One of the first issues any business person runs when selling or buying a company is the question of valuation. It’s not always immediately apparent what a company is worth. It’s also not straightforward to value all companies in a precise way. Instead, most parties end up agreeing on a formula based on the “Standard of Value.”
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Determine A Valuation Before You Sell Your Business
The concept behind this value is that determining the worth of something is not a uniform process. For example, people pay much more for items with historical value when buying antiques. That same “old junk” doesn’t offer value from tons of others who pass by the deal. With a business, there may be intangible items that cause similar distortions in valuation.
Fair Market Value Makes for Straightforward Sales
One of the most obvious examples of a Standard of Value is Fair Market Value. This formula starts with the assumption that both parties have all the information and knowledge they need about an asset before they agree on a price. They aren’t expecting any surprises, and they agree on the intrinsic value and calculations.
If a Fair Market Value is easy to establish, both parties should be able to reach a deal rapidly. If there are certain areas of disagreement, it will add time.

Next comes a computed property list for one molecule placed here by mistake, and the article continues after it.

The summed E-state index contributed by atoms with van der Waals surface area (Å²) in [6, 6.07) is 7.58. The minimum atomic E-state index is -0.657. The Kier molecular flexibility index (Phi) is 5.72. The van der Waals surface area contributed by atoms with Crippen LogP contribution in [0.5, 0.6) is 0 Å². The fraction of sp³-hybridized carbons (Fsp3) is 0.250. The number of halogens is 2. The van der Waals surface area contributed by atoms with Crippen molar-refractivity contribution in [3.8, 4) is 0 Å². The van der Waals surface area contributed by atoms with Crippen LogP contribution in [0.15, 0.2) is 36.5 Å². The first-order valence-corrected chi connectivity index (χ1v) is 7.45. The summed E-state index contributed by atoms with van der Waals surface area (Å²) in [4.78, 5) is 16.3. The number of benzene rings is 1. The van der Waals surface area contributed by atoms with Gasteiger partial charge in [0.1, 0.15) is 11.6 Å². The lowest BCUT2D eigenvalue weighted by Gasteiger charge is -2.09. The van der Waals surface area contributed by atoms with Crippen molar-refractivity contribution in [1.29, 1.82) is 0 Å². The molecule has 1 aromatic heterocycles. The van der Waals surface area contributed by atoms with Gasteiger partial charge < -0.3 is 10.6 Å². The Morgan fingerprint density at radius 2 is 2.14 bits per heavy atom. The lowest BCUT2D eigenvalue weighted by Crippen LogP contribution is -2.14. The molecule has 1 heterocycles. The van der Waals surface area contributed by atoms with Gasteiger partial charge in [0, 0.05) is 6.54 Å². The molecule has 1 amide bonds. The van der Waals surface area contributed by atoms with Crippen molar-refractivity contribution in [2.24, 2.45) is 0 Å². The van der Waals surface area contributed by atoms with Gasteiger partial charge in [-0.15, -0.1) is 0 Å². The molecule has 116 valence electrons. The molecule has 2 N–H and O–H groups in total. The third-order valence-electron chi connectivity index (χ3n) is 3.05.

If you want to sell a business that a more significant competitor offers, it’s worth understanding the “synergistic value” of a deal between two entities. When a considerable enterprise acquires a smaller competitor, they unlock synergy. For example, the giant corporation has better lending terms and more capacity. That means they can drive down costs and improve margins after they take over.
Hold out for a Premium Offer
In cases like this, the buyer will be willing to pay a premium. If a company doesn’t offer a ton of these advantages, the price they want to spend will be much lower. It makes sense. To return an adequate profit after the purchase price means they need to either improve margins or pay a very reasonable amount for the acquisition.
Consider an ideal case of two companies that compete for the same customers in close geographical proximity. One will purchase the other and will immediately see increased sales because their number one competition is closing. Not only that, they’ll alert the customers to shop at the new store while also cutting all unnecessary expenses.
As you can imagine, if you want to sell a business it’s worth exploring a synergistic deal. Otherwise, you’ll negotiate based on Fair Market Value which will be a straightforward accounting of inventory, sales, and physical equipment.
Remember that any investor who will instantly profit from acquiring your assets will pay more than a lukewarm prospect that is looking to save money. The only time to accept a low offer would be due to personal emergencies or business catastrophes. Our business brokers can help you unlock the synergy by targeting ideal candidates so you get the best deal possible for your business.